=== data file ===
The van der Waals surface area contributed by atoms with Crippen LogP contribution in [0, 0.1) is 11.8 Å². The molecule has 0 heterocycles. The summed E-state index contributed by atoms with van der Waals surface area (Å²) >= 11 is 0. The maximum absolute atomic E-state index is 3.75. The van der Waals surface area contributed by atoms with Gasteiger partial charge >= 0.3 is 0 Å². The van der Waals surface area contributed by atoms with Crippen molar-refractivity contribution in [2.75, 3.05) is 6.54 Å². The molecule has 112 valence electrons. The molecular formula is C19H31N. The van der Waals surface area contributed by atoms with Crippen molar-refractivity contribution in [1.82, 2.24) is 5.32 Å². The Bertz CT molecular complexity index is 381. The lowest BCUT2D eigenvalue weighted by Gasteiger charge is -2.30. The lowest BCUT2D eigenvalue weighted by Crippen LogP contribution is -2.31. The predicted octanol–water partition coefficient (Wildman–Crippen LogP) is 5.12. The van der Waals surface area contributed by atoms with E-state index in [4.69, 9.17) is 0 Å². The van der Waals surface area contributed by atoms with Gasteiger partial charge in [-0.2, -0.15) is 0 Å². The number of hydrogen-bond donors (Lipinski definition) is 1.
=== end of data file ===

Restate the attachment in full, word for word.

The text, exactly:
The van der Waals surface area contributed by atoms with Crippen LogP contribution in [0, 0.1) is 11.8 Å². The molecule has 0 heterocycles. The summed E-state index contributed by atoms with van der Waals surface area (Å²) >= 11 is 0. The maximum absolute atomic E-state index is 3.75. The van der Waals surface area contributed by atoms with Gasteiger partial charge >= 0.3 is 0 Å². The van der Waals surface area contributed by atoms with Crippen molar-refractivity contribution in [2.75, 3.05) is 6.54 Å². The molecule has 112 valence electrons. The molecular formula is C19H31N. The van der Waals surface area contributed by atoms with Crippen molar-refractivity contribution in [1.82, 2.24) is 5.32 Å². The Bertz CT molecular complexity index is 381. The lowest BCUT2D eigenvalue weighted by Gasteiger charge is -2.30. The lowest BCUT2D eigenvalue weighted by Crippen LogP contribution is -2.31. The predicted octanol–water partition coefficient (Wildman–Crippen LogP) is 5.12. The van der Waals surface area contributed by atoms with E-state index in [4.69, 9.17) is 0 Å². The van der Waals surface area contributed by atoms with Gasteiger partial charge in [-0.2, -0.15) is 0 Å². The number of hydrogen-bond donors (Lipinski definition) is 1.